“He’s already gone?”

Damek’s shoulders slumped. He’d led the Matoran back to the village as fast as possible. Upon their arrival, he’d been hopeful when Midak said no Toa of Earth had gone through the main entrance to the village. Midak had even gone with them, hoping to meet the Toa of Earth.

Then they got to the village, and learned from Onepu that the Toa had already come and gone. He’d accidentally stumbled into the village by tunneling in through the wall, and had run into Onepu, who had led him to the Turaga. Whenua had told him of what he was here for, and then he’d gone to find the other Toa.

“You just missed him, I’m afraid,” Whenua said. “Still, it is good that you told us. Had things been different, had he not accidentally stumbled upon our village, we would not yet know for sure that he was here. We would have had to find him, instead of him finding us.”

Damek sighed. He wanted to do just that: find him. He wanted to take his team and go after the Toa of Earth, chase him down, see him in person. At the same time, he knew he had a duty to see to. He couldn’t just go running off on adventures, or he’d be no better than Takua.

Whenua met Damek’s eyes, and apparently he saw exactly what Damek was thinking. And then, he said something that caught Damek by surprise.

“Damek, as a reward for bringing us this information, you are off-duty for the rest of the day. With the Toa around, Onepu should be able to handle things.”

Damek stared at the Turaga for a moment, unsure what to say. “Thank you, Turaga,” he finally managed.

“Good luck,” the Turaga of Earth replied. As soon as he nodded and turned away, Damek dashed off. He didn’t even notice that Nobua was following him.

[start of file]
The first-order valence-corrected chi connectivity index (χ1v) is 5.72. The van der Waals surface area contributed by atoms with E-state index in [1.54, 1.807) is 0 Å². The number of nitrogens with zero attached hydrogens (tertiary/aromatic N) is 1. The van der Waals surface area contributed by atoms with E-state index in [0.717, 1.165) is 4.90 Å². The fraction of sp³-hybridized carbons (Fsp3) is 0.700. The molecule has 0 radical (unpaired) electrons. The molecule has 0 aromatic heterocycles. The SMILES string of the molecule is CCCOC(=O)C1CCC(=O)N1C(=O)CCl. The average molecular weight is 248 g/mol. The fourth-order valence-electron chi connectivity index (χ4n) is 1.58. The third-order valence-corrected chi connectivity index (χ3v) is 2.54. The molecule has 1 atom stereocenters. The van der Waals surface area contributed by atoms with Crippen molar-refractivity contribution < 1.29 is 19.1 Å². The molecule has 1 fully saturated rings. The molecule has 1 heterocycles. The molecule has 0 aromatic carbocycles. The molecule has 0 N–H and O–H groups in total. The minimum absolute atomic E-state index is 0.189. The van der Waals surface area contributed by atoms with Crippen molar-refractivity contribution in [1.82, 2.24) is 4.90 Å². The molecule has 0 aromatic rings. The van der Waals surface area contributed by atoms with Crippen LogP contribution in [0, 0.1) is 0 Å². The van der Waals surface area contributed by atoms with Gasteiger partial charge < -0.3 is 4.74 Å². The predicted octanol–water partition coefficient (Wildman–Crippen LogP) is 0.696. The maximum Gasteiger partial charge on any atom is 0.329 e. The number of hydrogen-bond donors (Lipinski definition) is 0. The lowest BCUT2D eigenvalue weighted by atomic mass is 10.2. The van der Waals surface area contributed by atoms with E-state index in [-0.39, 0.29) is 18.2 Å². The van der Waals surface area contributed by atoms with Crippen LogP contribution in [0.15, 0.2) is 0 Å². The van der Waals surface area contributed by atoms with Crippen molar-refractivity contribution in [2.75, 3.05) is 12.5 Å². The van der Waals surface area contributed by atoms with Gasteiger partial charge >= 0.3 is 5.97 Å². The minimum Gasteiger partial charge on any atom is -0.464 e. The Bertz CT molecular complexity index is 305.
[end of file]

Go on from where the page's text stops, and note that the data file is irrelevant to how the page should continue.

A half hour later, the two Matoran stood in front of the Toa of Earth, staring in awe.

He was tall, taller than any Matoran. He had two large claws attached to his hands, and he wore the same mask as Onepu. He looked just like the carvings in Onu-Koro, except he wasn’t a carving, he was real.

The Matoran had taken an Ussal to catch up to the Toa of Earth, courtesy of Midak. They’d initially startled the Toa of Earth when they came up on him abruptly, but then he relaxed when he realized they were just here to admire him.

Nobua stared up at the Toa, a mix of awe and determination. He knew about the raw power a Toa had, not just their control over their element and the powers of their masks, but they were also bigger, taller, stronger than Matoran. Nobua looked up at the Toa, then down at himself, realizing how small he was.

Perhaps he would need to upgrade once again…

The names for Podzul and Rakku are obviously taken from the words Podzol and Rock.

Chapter 4

Rakku hated the Bohrok.

It wasn’t because they were destroying everything in sight. Rakku didn’t understand that, but he could deal with it. The Bohrok destroyed things, and he stopped them; it was just another threat to the village, just like the Rahi had been. And soon enough, the Toa would put a stop to it. In the meantime, the Matoran just had to do their best to keep the Bohrok’s destruction to a minimum.

No, the reason Rakku hated the Bohrok was because they were too easy. Rakku loved a good challenge. He’d been called both brave and mad by his fellows for his game of setting traps for the Rahi, using himself as bait, and attacking them head-on. He’d done that a few times with the Bohrok, only to quickly realize it wasn’t necessary. The Bohrok were dedicated to their task, and pretty much ignored anything that wasn’t right in their way. Rakku could just walk up to one and attack it, and it wouldn’t do a thing until he did. To put it bluntly: they were no fun.

Still, he had a duty: the Bohrok had to be stopped. Right now, that meant stopping the Nuhvok who were trying to collapse the tunnels of Onu-Koro.

“Hey Bohrok!” he yelled at the black Bohrok. “Toa Onua worked hard on this tunnel, so back off!”

The Bohrok ignored him, as usual. He wasn’t sure if they even understood Matoran. But when he ran up to them, swinging a large drill at them, they understood that. He could have gotten close to them easier by just walking up, making it look like he wasn’t a threat, but where was the fun in that?